Big Thing To Remember: We’re Broke
Most of us know the difference between not being able to afford something and not having the money at all.
We know how it feels to want something like a new car or a trip to Europe or an expensive piece of clothing and be brought up short by the knowledge that there’s not enough money in our bank account and our credit cards are maxed out. That settles it. That golden goodie we yearn for is put on the back burner — sometimes forever.
Not being able to afford our current heart’s desire is something else. We do have the cash in the bank or enough line of credit to pay for it. However, heavy taxes are soon due or the roof needs to be replaced or big college expenses are on the horizon. We cannot afford that golden goodie, so it resides again on that back burner.
You don’t have to be a CPA or a lawyer or have an MBA or understand calculus or quantitative analysis to get the message. Simple arithmetic will do the trick — 2 plus 2 equals 4, but if you try to take 5 from it, you’re in trouble.
We all understand these principles. Those who choose to ignore them find themselves in real trouble. They may lose their houses or face bankruptcy that, despite the promises of the lawyers on TV, is far from a cure-all. You pay heavily for bankruptcy for years. Better to forgo the golden goodie.
You and I get this. So why is it so unfathomable to people in our government? Why do they persist in thinking that all they have to do is raise taxes and they will suddenly have money to lavish on this welfare state we call America? Don’t they realize we’re broke?
It’s no longer that we cannot afford to support half the world, it is that we just plain don’t have the money, and all the tax increases in the world will not change that. Obama can yammer until 2012 about gridlock, but we’re still broke.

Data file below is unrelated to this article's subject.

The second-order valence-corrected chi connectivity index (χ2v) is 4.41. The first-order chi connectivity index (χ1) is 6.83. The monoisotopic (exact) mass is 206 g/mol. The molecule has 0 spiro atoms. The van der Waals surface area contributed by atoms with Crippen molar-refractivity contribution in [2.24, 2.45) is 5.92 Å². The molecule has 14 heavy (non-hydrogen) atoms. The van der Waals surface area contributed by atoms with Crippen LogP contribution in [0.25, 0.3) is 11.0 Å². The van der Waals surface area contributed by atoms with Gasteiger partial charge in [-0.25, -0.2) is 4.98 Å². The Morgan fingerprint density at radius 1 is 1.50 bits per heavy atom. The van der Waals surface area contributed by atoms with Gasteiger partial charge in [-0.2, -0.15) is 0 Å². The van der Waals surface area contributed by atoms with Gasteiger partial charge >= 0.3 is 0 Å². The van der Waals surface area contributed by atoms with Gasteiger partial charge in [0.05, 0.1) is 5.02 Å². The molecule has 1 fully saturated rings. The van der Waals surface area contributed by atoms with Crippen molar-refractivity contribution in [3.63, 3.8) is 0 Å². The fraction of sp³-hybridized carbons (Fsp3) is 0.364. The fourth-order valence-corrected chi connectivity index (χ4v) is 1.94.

We are inherently a giving people. Immediately after World War II, we were the mightiest nation on earth. We were rich and could afford to spread it around. It was who we were. But it is no longer who we are.
What worries me is not that we are in this predicament, but that too many people don’t believe it. High on that list are the people we hire to run our government. It is why the newly appointed committee to fix things worries me. Republican or Democratic, makes little difference. They will flail around like banshees and stonewall each other until the deadline arrives. An attempt will be made to compromise but it will be too late, and cuts will take place in all the wrong places.
Too many entitlements are strictly “hands-off.” Social Security is an example. Yet when it was passed back in 1935, the age expectancy for the average American was younger than the 65 that qualified you. Extending that age to 68 would go a long way toward saving the program for future generations. In 1935, disability was not a part of Social Security. The heavy advertising that lawyers take out to dip your fingers into that pie suggests that it should also be examined carefully.
Most of us understand that parking our dreams on a back burner may mean they remain fantasies, but at least it keeps the wolf from the front door. It is long past time for Congress and the White House to understand this as well. Deep down, I suspect they really do, but they also know that handing out the golden goodies is an easy way to buy votes. It’s the deficit that sits on the back burner.
One solution to that is to take away the value of the votes. Maybe if they worried less about being re-elected (via term limits), they would pay attention to their jobs. Remember: We are broke.
Allan Jefferys, a former New York theater critic and newsman, lives in Pinehurst. Contact him at email@example.com.
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